The head of the Stella Burry Foundation admires a family who broke silence over a recent suicide and acknowledges inadequate housing options remain a stumbling block in overcoming mental illness.
“One of the things I was really struck with was the family’s decision to tell Tony’s story,” executive director Jocelyn Greene said of Jennifer Power Scott’s decision to go public about her brother, Tony Power.
The quiet, gifted artist, who suffered from schizophrenia, died of an apparent suicide after drowning in St. John’s harbour in March. The Telegram recently told his story.
“Every story that’s told of somebody that clearly was a talented, loved individual with great capacity but who couldn’t find any way out lifts up for somebody else to maybe reach out and say, ‘I want to talk about this, too.’ That takes great courage. I was really touched,” Greene said.
Although she doesn’t blame the mental health system entirely for his death, Power Scott said it broke down for her brother when he was placed in public housing with a roommate after moving to St. John’s from Grand Falls-Windsor and spending some time in a staffed transitional house.
She said there are not enough supports in the community to help people cope independently.
Adequate, supportive housing is crucial to helping people stay well, Greene said.
“There is no question if people have access to supports they are far more likely to maintain their housing, to work through a depressive episode, an acute episode of mental illness,” Greene said.
“There are still a lot of people in hospital who could be released. We have an extraordinary number of people with mental health issues in our prisons. … We are really in a slog right now with the lack of housing spaces. We could empty them and fill them again like that.
“And a lot of places’ waiting lists don’t reflect it. What is the point of keeping any more, because you know you’re not going to be able to address that?” Greene said.
George Skinner, executive director of the provincial branch of the Canadian Mental Health Association, agrees the need is tremendous, and its extent is not known.
He said for some people, longterm supportive housing is the only answer to giving them independence and a quality of life.
Power’s story was tragic, said Skinner.
“One of many, I would suggest,” he said.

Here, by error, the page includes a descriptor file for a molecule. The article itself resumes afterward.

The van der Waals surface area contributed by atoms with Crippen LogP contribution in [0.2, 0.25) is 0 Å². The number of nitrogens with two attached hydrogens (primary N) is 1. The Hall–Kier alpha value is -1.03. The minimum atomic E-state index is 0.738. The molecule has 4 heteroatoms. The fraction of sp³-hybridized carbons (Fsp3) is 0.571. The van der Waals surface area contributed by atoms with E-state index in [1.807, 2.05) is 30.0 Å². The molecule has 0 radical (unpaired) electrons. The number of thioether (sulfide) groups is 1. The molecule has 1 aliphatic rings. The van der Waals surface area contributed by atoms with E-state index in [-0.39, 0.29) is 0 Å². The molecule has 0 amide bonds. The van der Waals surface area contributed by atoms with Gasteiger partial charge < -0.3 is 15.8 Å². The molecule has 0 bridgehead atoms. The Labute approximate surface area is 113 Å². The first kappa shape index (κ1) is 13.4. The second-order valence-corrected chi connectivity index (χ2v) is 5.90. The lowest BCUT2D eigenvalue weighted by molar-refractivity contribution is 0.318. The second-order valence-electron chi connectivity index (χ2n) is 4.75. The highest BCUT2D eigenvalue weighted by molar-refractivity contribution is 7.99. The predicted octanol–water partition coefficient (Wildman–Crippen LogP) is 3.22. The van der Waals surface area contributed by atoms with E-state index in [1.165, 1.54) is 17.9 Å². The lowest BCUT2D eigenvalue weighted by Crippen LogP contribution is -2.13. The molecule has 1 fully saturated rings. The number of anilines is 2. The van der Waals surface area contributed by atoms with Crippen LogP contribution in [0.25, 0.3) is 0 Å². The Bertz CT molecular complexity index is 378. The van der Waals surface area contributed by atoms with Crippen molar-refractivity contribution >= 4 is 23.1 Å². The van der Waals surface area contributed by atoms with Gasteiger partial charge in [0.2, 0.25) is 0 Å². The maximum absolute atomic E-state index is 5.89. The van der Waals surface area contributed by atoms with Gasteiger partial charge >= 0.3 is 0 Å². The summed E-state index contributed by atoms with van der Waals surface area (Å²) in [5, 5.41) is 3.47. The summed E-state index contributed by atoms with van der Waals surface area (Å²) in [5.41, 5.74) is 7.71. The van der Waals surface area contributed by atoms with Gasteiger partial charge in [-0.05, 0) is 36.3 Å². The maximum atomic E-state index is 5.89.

While there are some boarding houses and family care arrangements through Eastern Health and facilities operated by non-profits, Power Scott, a freelance journalist in New Brunswick, said permanent spaces with support services, such as meals and 24-hour staff, are needed.
“One of the things I was really struck with was the family’s decision to tell Tony’s story.” - Jocelyn Greene
The Stella Burry Foundation helps people who have experienced breakdowns due to mental health issues, addictions, abuse, illiteracy, poverty and lack of education.
Stella Burry also offers roughly 100 supportive housing units, though it doesn’t provide meals. The foundation’s staff do provide advocacy and support services for tenants and clients.
The foundation, like other non-profits, accessed federal funding and is expanding one of its projects, but taking on capital projects is a major challenge, especially with rising construction costs.
There are some agreements with private landlords, but Greene said all levels of government need to step up to provide more affordable housing for low-income earners and people at risk.
“That’s been difficult for a number of years but certainly in the last year as we’ve seen rents escalate incredibly,” Greene said.
“As a city we got a real challenge. As a province we got a real challenge. Every hub in the province is reporting the same thing.”
Stella Burry also provides a food buying club, operates a community kitchen and helps tenants and clients develop life skills, such as learning to cook and clean.
Social activities are also important, Greene noted.
They allow people with similar issues to connect.
This year's provincial budget provided more money than ever before for mental health, including an e-mental health system that lets people go online.
Power had a case worker with Eastern Health, but Greene said even though resources have grown in recent years, workloads remain high.
And she said the stigma of mental health still remains a challenge.
“We think we have come a long way, but still people will talk about prostate cancer and breast cancer and everything. But to say ‘I am having an acute episode of depression, schizophrenia or bipolar,’ we still have this thing,” Greene said.
Often that stigma prevents people from asking for help when they need it the most.
“They just still feel this means they are weak or inadequate or deficient,” Greene said.
“We have to continue to work on all fronts.”